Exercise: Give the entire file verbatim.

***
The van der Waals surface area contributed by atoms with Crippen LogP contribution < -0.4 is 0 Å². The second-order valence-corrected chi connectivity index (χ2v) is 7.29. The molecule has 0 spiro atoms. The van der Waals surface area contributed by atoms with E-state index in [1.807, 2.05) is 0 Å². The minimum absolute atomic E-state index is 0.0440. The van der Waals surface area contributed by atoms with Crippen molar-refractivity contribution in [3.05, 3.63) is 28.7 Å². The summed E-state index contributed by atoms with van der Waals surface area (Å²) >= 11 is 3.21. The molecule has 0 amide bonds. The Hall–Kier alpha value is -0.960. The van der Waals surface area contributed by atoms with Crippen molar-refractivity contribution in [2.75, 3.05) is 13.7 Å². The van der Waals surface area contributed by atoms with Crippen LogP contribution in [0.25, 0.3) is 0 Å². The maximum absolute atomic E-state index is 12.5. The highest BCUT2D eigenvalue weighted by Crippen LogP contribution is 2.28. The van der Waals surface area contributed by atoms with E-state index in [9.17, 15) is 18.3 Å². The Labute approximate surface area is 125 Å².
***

The van der Waals surface area contributed by atoms with Crippen LogP contribution < -0.4 is 0 Å². The second-order valence-corrected chi connectivity index (χ2v) is 7.29. The molecule has 0 spiro atoms. The van der Waals surface area contributed by atoms with E-state index in [1.807, 2.05) is 0 Å². The minimum absolute atomic E-state index is 0.0440. The van der Waals surface area contributed by atoms with Crippen molar-refractivity contribution in [3.05, 3.63) is 28.7 Å². The summed E-state index contributed by atoms with van der Waals surface area (Å²) >= 11 is 3.21. The molecule has 0 amide bonds. The Hall–Kier alpha value is -0.960. The van der Waals surface area contributed by atoms with Crippen molar-refractivity contribution in [2.75, 3.05) is 13.7 Å². The van der Waals surface area contributed by atoms with Crippen LogP contribution in [0.25, 0.3) is 0 Å². The maximum absolute atomic E-state index is 12.5. The highest BCUT2D eigenvalue weighted by Crippen LogP contribution is 2.28. The van der Waals surface area contributed by atoms with E-state index in [9.17, 15) is 18.3 Å². The Labute approximate surface area is 125 Å².